Guiding Light of The Month

OH, let Light be poured on all the earth and Peace inhabit every heart. . . Almost all know only the material life heavy, inert, conservative, obscure; their vital forces are so tied to this physical form of existence that, even when left to themselves and outside the body, they are still solely occupied with these material contingencies that are yet so harassing and painful. . . - The Mother

The Beauty of Tanjore Paintings

Tanjore artwork by Sandhya

Tanjore art originated in the ancient town of Tanjore. Inscribed mostly on the walls of sacred temples, this painting is also done on a wooden plank or a palagai as it is traditionally called. Various forms are extolled in Tanjore paintings - peacocks, elephants, beautiful designs and mostly, pictures of gods and goddesses. Mother Yashodha with Krishna on her lap being the most popular one.

This art form involves several stages of precise work starting with board preparation. The plank is scrubbed clean with sand paper and a soft cotton cloth is stuck on it. The board is further smoothened by applying coats of a paste made of yellow oxide, fevicol (white, glue paste) and chalk powder. On this board, a sketch of the picture is done.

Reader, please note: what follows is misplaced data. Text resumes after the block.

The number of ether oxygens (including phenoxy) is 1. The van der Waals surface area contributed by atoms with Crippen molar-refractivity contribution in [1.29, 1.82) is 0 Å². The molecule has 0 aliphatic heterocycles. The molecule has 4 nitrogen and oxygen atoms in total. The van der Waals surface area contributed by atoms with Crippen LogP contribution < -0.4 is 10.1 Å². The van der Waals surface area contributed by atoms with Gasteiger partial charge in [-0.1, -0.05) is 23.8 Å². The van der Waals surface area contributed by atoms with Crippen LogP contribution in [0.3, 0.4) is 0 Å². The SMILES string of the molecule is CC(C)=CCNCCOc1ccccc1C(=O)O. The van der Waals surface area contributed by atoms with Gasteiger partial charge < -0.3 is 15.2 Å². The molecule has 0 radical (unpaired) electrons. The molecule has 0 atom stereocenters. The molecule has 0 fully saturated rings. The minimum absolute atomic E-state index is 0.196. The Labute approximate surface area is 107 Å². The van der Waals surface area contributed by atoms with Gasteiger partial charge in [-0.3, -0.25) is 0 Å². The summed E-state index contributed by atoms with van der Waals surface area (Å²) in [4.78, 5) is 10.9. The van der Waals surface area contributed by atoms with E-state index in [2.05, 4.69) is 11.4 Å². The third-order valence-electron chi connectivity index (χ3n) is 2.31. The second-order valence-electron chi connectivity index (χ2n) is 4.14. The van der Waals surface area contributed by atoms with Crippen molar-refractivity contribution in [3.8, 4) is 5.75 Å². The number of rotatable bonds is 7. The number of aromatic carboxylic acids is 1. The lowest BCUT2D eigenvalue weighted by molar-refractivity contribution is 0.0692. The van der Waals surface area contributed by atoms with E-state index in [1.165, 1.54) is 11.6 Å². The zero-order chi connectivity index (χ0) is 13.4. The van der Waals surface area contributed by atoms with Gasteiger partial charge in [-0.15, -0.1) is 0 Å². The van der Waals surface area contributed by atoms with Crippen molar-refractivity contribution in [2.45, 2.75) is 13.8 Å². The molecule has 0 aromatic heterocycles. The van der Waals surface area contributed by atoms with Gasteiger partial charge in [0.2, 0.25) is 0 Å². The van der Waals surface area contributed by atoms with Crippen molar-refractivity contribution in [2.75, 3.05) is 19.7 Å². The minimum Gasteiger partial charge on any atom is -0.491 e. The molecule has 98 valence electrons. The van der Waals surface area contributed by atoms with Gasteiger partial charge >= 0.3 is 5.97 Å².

The parts that bring Tanjore paintings into light are the gold work and the intricate gem stone work. The designs drawn on the board are embossed with a paste made of chalk powder. This paste is filled in a cone and just like how mehndi designs are drawn the designs are filled and embossed with the cone. It takes a conscious effort to press the gold foil on top of these embossed designs. The careful work of the designs with the cone is turned golden in this stage.

Almost every Tanjore art involves arches and pillars. Gem stone work is done on these places and on the border of the board. Sometimes, when the painting is of gods and goddesses there are crowns and jewels to be adorned with coloured gem stones. There is intricacy involved here when we have to choose the stone of the right colour, right size and shape for each place, and position it accurately. Especially the crowns are decked beautifully with gemstones. The painting is done on the background and on parts that require colour. The background painting looks like a velvet or a satin cloth stuck behind the picture.

This type of art requires skill in both painting and craft work. Slowly, step by step, the picture is grown into a beautiful gold filled, colourfully painted picture designed grandly with rich gem stones or sometimes even American diamonds.

I got an opportunity to practice this art at a centre here at Bangalore. I drew a picture of a dancing Ganesha in the Tanjore painting form. This article is just an expression of the experience I had while I worked on it. - Sandhya

No comments: